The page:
to redoubled action, when he turned to the signature! The first words in
the letter were these:-
"A daughter, trembling for the life of
her father, presumes to address Sir William Wallace." The signature
was" Helen Mar." He began the letter again.
"A daughter, trembling for the life of
her father, presumes to address Sir William Wallace. Alas! it will be a
long letter! for it is to tell of our countless distresses. You have been
his deliverer from the sword, from chains, and from the waves. Refuse not
to save him again, to whom you have so often given life; and hasten, brave
Wallace, to preserve the Earl of Mar from the scaffold.
"A cruel deception brought him from
the Isle of Bute; where you imagined you had left him in security. Lord
Aymer de Valence, escaping a second time from your sword, fled under
covert of the night, from Ayr to Stirling. Cressingham, the rapacious
robber of all our castles, found in him an apt coadjutor. They concerted
how to avenge your late successes: and Cressingham, eager to enrich
himself, while he flattered the resentments of his commander, suggested
that you, Sir William Wallace, our deliverer, and our enemy’s scourge,
would most easily be made to feel through the bosoms of your friends.
These cruel men have therefore determined, by a mock trial, to condemn, my
father to death: and thus, while they distress you, put themselves in
possession of his lands, with the semblance of justice.
"The substance of this most
unrighteous debate, was communicated to me by De Valence himself; thinking
to excuse his part in the affair, by proving to me, hew insensible he is
to the principles which move alike a patriot, and a man of honour.
"Having learnt from
some too well-informed spy, that Lord Mar had retired in peaceful
obscurity to Bute, these arch-enemies to our country, sent a body of men
disguised as Scots, to Gourock. There they despatched a messenger into the
island, to inform Lord Mar, that Sir William Wallace was on the banks of
the frith, waiting to converse with him. My noble father, unsuspicious of
treachery, hurried to the summons. Lady Mar accompanied him; and so both
fell into the snare.
"They were brought
prisoners to Stirling; where another affliction awaited him :—he was to
see his daughter, and his sister, in captivity.
"After I had been
betrayed from St. Fillan’s monastery by the falsehoods of one Scottish
knight; and rescued from his power by the gallantry of another; I sought
the protection of my aunt, Lady Ruthven, who then dwelt at Alloa on the
banks of the Forth. Her husband had been invited to Ayr, by some
treacherous requisition of the Governor Arnulf; and with many other lords
was thrown into prison. Report says, bravest of men ! that you have given
freedom to my betrayed uncle.
"The moment Lord
Ruthven’s person was secured, his estates were seized; and my aunt and
myself being found at Alloa, we were carried prisoners to this city. Alas!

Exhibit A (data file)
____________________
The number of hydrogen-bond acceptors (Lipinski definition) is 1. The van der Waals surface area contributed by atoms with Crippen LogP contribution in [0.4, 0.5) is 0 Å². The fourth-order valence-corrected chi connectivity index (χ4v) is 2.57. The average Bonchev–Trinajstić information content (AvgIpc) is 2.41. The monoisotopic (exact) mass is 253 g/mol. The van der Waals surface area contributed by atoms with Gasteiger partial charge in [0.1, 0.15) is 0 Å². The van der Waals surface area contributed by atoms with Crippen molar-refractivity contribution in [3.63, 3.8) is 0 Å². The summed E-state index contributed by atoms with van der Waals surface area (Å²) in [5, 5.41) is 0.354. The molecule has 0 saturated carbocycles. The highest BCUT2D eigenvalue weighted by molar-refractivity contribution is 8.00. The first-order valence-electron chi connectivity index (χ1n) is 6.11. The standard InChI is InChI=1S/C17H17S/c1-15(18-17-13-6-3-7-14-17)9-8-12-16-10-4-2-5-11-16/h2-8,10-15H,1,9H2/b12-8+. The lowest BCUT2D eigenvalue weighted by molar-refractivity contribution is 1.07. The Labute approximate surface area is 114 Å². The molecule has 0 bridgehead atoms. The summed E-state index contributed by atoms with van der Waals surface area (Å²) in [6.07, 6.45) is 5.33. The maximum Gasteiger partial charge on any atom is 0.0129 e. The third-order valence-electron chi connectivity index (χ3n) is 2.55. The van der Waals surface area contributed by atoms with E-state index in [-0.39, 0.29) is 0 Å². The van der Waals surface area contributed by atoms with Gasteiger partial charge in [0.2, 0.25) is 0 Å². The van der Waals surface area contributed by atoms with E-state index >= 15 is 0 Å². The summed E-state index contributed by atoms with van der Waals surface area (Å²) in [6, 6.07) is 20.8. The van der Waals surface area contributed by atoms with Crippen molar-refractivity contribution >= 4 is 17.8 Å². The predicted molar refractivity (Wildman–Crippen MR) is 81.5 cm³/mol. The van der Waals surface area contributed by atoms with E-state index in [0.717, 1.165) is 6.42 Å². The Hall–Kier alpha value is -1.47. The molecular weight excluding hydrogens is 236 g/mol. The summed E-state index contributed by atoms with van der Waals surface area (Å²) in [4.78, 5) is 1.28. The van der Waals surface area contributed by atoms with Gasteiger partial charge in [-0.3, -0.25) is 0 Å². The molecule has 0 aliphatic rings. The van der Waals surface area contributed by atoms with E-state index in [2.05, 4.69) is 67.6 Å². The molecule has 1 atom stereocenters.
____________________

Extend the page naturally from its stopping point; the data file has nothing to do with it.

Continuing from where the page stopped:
we had then no valiant arm to preserve us from our enemies!—Lady Ruthven’s
first-born son, was slain in the fatal day of Dunbar; and in terror of the
like fate, she has placed her eldest surviving boy, in a convent.
"Some days after our
arrival, my dear father was brought to Stirling. Though a captive in the
town, I was not then confined to any closer durance than the walls. While
he was yet passing through the streets, rumour told my aunt, that the
Scottish lord then leading to prison, was her beloved brother. She flew to
me, in an agony, to tell me the dreadful tidings. I heard no more, saw no
more, till, having rushed into the streets, and bursting through every
obstacle of crowd and soldiers, I found myself clasped in my father’s
arms—in his shackled arms !—What a moment was that !—Where was Sir
William Wallace in that hour? Where the brave unknown knight, who had
sworn to me, to seek my father, and defend him with his life ?— Both
were absent, and he was in chains.
"My grief and
distraction baffled the attempts of the guards to part us: and what became
of me, I know not, till I found myself lying on a couch, attended by many
women, and supported by my aunt. When I had recovered to lamentation, and
to tears, my aunt told me, I was in the apartments of the Deputy Warden.
He, with Cressingham, having gone out to meet the man they had so basely
drawn into their toils, De Valence, himself, saw the struggles of paternal
affection contending against the men who would have torn a senseless
daughter from his arms; and yet, merciless man! he separated us; and sent
me, with my aunt, a prisoner to his house.
"The next day, a
packet was put into my aunt’s hands, containing a few precious lines
from my father to me; also a letter from the Countess to Lady Ruthven,
full of your goodness to her, and to my father; and narrating the cruel
manner in which they had been ravished from the asylum in which you had
placed them. She then said, that could she find means of apprising you of
the danger in which she and her husband are now involved, she would be
sure of. a second rescue. Whether she has blessedly found these means I
know not; for all communication between us, since the delivery of that
letter, has been rendered impracticable. The messenger that brought the
packet, was a good Southron, who had been won by Lady Mar’s entreaties.
But on his quitting our apartments, he was seized by a servant of De
Valence, and on the same day put publicly to death; to intimidate all